Column: Johnny Depp and Amber Heard: It’s hard to root for either one

A man in a suit and a woman in a metallic dress arrive at a movie premiere.
Johnny Depp, left, and Amber Heard arrive for the European premiere of their 2011 film, “The Rum Diary,” in London.
(Joel Ryan / Associated Press)

If you want to know what mutually assured destruction looks like, forget about Russia vs. Ukraine for a minute and check out the spectacle of Johnny Depp vs. Amber Heard.

It’s not exactly “War of the Roses” grotesque, but it’s pretty depressing. This is what you get when fame and fortune infantilize two grown people, each of whom needs desperately to have the last word — and to have it in public.

For the record:

10:17 a.m. April 25, 2022

An earlier version said a judge in London’s Royal Courts of Justice determined in 2018 that Johnny Depp had not been libeled. The ruling was made in 2020.

Their tumultuous short-lived marriage has resulted in years of acrimony and courtroom drama spanning two continents. The current chapter of their domestic warfare is taking place in a Fairfax County, Va., courtroom, where Depp’s defamation lawsuit against his ex-wife Heard is unfolding before a jury of seven.


How did they get here?

In May 2016, just after she filed for divorce, Heard accused Depp of throwing a cellphone at her face during a fight. He has denied it and no charges were filed, but she was granted a temporary restraining order after swearing to the court that she feared for her life.

Opinion Columnist

Robin Abcarian

In April 2018, the London-based newspaper the Sun published a story headlined “Gone Potty: How can JK Rowling be ‘genuinely happy’ casting wife-beater Johnny Depp in the new Fantastic Beasts film?”

In November 2020, after a salacious three-week trial in London’s Royal Courts of Justice, a judge determined that Depp had not been libeled and referred to 12 separate incidents that justified the Sun’s headline. Depp’s request for appeal was denied.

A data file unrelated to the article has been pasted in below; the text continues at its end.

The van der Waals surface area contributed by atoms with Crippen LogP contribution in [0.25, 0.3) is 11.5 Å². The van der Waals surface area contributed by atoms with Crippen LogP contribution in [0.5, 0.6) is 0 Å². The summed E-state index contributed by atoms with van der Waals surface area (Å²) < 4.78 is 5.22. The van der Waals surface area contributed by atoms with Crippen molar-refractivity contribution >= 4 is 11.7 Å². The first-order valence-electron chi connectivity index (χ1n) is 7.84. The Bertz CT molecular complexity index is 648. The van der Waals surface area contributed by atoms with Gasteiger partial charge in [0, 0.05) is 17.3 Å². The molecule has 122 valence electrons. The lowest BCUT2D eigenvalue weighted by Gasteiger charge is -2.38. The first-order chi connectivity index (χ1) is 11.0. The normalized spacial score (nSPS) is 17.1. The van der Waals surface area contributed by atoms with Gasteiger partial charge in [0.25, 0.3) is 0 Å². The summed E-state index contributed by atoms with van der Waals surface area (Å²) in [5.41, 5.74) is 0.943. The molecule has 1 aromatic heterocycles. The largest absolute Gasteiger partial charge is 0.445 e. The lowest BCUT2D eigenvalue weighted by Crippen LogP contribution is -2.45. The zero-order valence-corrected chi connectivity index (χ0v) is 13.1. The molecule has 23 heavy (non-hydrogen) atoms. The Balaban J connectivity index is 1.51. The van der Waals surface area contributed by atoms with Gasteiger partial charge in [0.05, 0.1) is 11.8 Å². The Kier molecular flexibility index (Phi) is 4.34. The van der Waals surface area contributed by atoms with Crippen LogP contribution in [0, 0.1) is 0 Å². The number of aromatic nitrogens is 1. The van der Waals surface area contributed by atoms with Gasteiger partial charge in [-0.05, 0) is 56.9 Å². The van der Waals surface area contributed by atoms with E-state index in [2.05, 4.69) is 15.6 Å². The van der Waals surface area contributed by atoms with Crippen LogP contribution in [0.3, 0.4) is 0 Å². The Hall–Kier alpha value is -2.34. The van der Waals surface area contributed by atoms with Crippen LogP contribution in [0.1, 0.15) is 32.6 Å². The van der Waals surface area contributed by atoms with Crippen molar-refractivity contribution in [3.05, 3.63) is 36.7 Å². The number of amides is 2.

A month later, the Washington Post published an opinion essay by Heard, in which she described herself as “a public figure representing domestic abuse” who had “felt the full force of our culture’s wrath for women who speak out.” Though she did not mention Depp by name, it was clear she was referring to him.

He filed a libel lawsuit against her, claiming he’d lost work as a result of the piece, including a starring role in a “Pirates of the Caribbean” sequel for which he claims he would have earned $40 million. “It’s very strange when one day you’re Cinderella so to speak, then 0.6 seconds later, you’re Quasimodo,” he testified Tuesday.

Amber Heard’s lawyer grills Johnny Depp during cross-examination with a slew of embarrassing messages that might undermine parts of Depp’s testimony.

April 21, 2022

Then in 2020, Heard countersued Depp, claiming his former attorney defamed her when he said her abuse allegations were a “sexual violence hoax,” ginned up to attract attention for her movie “Aquaman,” which premiered three days after her essay ran in the Post.


And on it goes.

I daresay this marriage was doomed from the start and not just because of the couple’s 22-year age difference.